By Jarryl Bryan
Trinidad and Tobago (T&T) Prime Minister Dr Keith Rowley assures that his Government has not taken any “aggressive” position on Guyana’s local content laws, which were the subject of much wrangling between the private sectors of the two countries earlier this year.
Rowley made this pronouncement while participating in a joint press conference with President Dr Irfaan Ali at State House earlier today following the signing of a Memorandum of Understanding (MOU) between the two CARICOM neighbours.
“There has been a lot of interest in this matter. The interpretations of what the Government of Trinidad and Tobago are trying to do is not to view it through negative lens, but to understand what Guyana is trying to do,” Rowley said.
“And from that standpoint, we have not aggressively taken any position to put the Guyanese objective under any litmus test. We do rely very heavily on the cooperation that is written and embodied in that MOU, and also understand that whatever our intentions are, those intentions are codified in a treaty called the Treaty of Chaguaramas.”
According to Rowley, there was no need for Trinidad and Tobago and Guyana to “get at each other’s throats” on the issue of local content and misrepresenting intentions. He noted that they must approach the matter from a positive perspective.
“You have to go in thinking positively, that you have what it takes to pass. And we believe that the Treaty of Chaguaramas is sufficiently robust to deal with any of these matters,” Rowley said.
Trinidad and Tobago itself has had local content laws for decades, while Guyana only signed its local content bill into law in December 2021.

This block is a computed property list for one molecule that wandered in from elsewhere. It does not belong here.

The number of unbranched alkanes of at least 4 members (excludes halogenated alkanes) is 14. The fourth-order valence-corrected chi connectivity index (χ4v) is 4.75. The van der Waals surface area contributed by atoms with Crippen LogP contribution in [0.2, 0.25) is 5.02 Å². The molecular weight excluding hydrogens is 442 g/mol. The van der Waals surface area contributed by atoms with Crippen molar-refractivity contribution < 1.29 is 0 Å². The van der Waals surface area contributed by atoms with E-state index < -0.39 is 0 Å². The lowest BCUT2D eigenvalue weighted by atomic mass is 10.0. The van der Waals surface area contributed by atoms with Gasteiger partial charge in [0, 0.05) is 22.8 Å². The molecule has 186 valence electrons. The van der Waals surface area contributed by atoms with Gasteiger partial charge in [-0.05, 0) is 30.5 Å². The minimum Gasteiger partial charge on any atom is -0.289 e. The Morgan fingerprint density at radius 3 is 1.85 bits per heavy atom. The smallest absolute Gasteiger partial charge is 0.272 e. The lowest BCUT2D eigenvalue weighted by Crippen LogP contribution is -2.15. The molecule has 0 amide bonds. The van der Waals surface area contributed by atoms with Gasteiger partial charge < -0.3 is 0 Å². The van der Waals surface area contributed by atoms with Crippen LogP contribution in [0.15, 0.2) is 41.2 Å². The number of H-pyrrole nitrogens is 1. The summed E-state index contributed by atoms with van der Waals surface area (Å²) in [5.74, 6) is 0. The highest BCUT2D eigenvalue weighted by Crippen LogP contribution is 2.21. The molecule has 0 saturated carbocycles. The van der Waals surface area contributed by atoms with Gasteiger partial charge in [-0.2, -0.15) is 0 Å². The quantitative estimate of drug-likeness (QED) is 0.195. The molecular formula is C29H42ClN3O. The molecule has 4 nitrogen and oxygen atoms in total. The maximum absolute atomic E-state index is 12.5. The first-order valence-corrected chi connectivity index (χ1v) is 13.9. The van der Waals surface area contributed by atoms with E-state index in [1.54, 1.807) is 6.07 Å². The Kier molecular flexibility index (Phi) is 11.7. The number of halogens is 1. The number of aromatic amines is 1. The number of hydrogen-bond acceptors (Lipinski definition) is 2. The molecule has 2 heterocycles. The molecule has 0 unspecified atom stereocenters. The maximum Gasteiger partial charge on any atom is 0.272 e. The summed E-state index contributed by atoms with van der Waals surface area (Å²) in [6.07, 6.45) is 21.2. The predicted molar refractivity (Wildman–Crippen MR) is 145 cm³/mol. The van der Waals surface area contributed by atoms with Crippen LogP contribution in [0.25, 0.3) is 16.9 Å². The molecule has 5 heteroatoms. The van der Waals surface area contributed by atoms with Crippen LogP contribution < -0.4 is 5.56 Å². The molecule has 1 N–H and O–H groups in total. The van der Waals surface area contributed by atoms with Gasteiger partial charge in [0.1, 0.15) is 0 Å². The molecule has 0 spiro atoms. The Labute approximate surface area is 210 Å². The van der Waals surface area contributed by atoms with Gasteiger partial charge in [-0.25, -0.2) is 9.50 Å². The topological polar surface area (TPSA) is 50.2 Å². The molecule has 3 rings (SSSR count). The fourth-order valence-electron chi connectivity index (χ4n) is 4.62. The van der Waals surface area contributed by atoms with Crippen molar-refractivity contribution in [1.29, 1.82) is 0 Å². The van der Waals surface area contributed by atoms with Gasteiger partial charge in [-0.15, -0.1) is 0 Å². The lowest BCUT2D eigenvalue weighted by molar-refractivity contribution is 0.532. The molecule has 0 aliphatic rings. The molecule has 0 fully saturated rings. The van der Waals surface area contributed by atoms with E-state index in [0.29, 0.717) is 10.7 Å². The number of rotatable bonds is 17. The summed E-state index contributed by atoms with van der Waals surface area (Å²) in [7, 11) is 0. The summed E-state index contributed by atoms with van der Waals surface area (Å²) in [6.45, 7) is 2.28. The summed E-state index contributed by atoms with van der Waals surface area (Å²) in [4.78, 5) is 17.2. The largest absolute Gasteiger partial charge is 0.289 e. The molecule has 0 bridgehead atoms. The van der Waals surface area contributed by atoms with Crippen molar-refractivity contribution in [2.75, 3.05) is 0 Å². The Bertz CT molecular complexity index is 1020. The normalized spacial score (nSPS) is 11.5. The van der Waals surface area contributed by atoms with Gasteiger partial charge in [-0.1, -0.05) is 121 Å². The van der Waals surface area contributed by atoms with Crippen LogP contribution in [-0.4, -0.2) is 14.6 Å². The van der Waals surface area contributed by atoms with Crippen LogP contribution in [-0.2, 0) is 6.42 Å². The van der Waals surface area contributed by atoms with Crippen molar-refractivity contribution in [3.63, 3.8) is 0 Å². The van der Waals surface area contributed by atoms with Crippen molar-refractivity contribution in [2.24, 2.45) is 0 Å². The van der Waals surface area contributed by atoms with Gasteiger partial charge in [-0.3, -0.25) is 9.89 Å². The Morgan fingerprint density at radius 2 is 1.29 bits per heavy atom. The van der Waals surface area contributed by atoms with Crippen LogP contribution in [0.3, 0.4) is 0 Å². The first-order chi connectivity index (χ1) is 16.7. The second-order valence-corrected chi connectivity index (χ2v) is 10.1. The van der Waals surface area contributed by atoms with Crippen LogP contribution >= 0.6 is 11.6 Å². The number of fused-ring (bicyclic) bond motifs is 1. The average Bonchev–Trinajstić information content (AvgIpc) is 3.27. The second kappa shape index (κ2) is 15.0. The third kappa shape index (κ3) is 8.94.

However, in January of this year, a leaked email from the Caricom Private Sector Organization (CPSO) claiming that the recently passed legislation violates parts of the Caribbean Community’s Revised Treaty of Chaguaramas touched off a crescendo of outrage in Guyana.
The Guyana Government’s position has been that while the country is open to foreign investors, especially those within the Caribbean Community (Caricom) including Trinidad and Tobago, they must partner with Guyanese businesses and individuals.
Only, earlier this week, the Georgetown Chamber of Commerce and Industry (GCCI) – which has been vocal about the trade barriers local businesses face when exporting, or even transiting, certain products to the Twin-Island Republic – had called on the Guyana Government to hold off signing any agreement with T&T until those non-tariff trade barriers as addressed.
According to President Ali at today’s press briefing, the discussions with T&T over the past week has been frank and presented the opportunity identify, among other things, impediments to trade between the two nations.
“We are not naive. We are not unaware of impediments or blocks or constraints or challenges; and in our discussions, we took all of that into consideration” he stated.
Nevertheless, the Guyanese Leader posited that the MoU signed will pave a new path going forward in addressing the issues between the two countries.
“So, yes, not only are we committing to the removal of any impediments, and all the issues we highlighted in the MoU, but we have already gone a step farther than the MoU would have outlined. We’ve already outlined the mechanism. So I’m confident that this new approach [will work],” President Ali noted.